Lida Prypchan
2 min readDec 29, 2021
‘The Kiss V’ [1964] Roy Lichtenstein

Surely Maria had the same opinion about marriage as I did. I’m not talking about Maria Braun, the one whose marriage lasted one day and one night. The Maria I want to tell you about is another: I used to see this from the balcony of my house, during my sleepless nights.

She and her boyfriend gave each other the sweetest and most erotic kisses that I have ever seen in my life. Between them there was chemistry, but also physics and mathematics. I say mathematics because since she met him she became a lover of money, a being attached to earthly things.

Together, apart from delicious kisses, they prepared exquisite biscuits and cakes. They sold clothes: she was feminine and he was T-shirts. He taught classes in Technical Drawing and she in Childcare. I say that there was physics between them because one stormy day she indignantly climbed on the roof and wanted to take a high voltage cable in her hands.

Another reason I mention mathematics is because he religiously arrived at five to eight, at which time he drank an espresso; from eight to nine they practiced the lessons they would give at the high school the next day; from nine to ten they watched The Lady in Pink; from ten to eleven they watched one of the best Venezuelan comedies of the day, Roberta — and from eleven to one they locked themselves in a room that was down the alley.

The gossip was he gave her classes in Palmistry and Graphology, but I leaned towards Astrology because some mornings she’d tell me, “Last night I saw the stars.”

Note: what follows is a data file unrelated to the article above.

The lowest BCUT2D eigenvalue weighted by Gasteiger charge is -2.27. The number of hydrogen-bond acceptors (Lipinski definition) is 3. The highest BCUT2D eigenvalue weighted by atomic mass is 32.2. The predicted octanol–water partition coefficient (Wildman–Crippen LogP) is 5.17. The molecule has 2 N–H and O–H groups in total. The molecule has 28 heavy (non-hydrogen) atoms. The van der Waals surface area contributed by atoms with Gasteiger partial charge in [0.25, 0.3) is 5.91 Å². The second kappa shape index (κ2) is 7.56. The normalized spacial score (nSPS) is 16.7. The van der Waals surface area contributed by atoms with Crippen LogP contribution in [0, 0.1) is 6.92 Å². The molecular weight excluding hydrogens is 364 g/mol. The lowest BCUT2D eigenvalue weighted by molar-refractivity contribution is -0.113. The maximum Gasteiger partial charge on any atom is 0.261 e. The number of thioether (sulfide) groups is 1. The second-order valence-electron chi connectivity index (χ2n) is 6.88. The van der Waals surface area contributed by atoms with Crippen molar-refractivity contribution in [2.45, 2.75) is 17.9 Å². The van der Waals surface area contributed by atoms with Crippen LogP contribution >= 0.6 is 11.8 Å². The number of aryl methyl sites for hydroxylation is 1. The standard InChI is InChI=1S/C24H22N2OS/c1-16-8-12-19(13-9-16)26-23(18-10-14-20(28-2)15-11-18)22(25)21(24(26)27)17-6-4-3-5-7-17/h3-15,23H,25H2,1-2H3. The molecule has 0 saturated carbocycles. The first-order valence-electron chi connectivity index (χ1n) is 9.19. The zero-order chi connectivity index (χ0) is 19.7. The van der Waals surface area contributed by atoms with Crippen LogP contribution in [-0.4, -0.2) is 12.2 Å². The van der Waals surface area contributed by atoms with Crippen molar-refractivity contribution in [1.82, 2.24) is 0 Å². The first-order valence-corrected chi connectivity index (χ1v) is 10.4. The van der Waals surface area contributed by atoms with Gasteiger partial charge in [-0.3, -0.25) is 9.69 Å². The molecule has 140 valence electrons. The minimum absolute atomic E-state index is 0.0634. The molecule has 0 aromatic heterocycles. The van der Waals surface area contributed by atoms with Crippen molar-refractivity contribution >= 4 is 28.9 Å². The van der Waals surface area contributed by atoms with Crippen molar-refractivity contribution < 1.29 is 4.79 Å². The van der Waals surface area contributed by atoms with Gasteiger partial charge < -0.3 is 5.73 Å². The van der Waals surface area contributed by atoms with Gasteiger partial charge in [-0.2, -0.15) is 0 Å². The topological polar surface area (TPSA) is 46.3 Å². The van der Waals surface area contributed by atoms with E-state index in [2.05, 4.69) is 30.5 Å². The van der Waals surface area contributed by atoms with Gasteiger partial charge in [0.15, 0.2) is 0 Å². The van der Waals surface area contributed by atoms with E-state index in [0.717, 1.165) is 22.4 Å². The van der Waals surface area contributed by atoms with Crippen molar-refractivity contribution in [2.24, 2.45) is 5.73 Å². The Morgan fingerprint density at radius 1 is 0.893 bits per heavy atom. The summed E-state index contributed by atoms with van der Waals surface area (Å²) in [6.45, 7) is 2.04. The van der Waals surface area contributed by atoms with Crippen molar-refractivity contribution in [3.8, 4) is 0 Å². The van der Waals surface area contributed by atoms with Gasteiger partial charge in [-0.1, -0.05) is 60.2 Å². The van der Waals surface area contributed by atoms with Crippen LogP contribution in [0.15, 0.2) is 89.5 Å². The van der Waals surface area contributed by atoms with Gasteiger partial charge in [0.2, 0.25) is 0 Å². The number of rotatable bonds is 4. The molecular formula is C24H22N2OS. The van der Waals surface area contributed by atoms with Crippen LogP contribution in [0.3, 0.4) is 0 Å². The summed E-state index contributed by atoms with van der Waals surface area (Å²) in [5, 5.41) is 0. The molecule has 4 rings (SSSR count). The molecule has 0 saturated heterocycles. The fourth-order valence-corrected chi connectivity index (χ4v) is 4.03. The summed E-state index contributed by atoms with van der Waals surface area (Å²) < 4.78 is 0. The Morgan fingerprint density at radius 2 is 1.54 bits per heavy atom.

It must have been a spectacular sensation. The interesting thing is that when he proposed to her, she went to Spain to buy her trousseau. That happened on July 8th 1977 — and since that date she has not returned. There was much speculation by people on the block, but the fact is she never returned. Not even to see her ex-boyfriend.

After several years she sent me a letter in which she wrote: “I decided not to get married.”

“I do not have the temperament to be imprisoned with a man, when I can’t be sure I will love him for the rest of my days. If he’d asked me to be his concubine, that would have been a different matter — but not marriage. Marriage is the tomb of love. There is no contract that transforms people more.

“The love relationship becomes a domestic matter — and I do not want my life to be a domestic matter.”



Lida Prypchan

Psychiatrist & Writer — Writing and meditating at the intersection of psychiatry, philosophy, Buddhism and the arts. More information at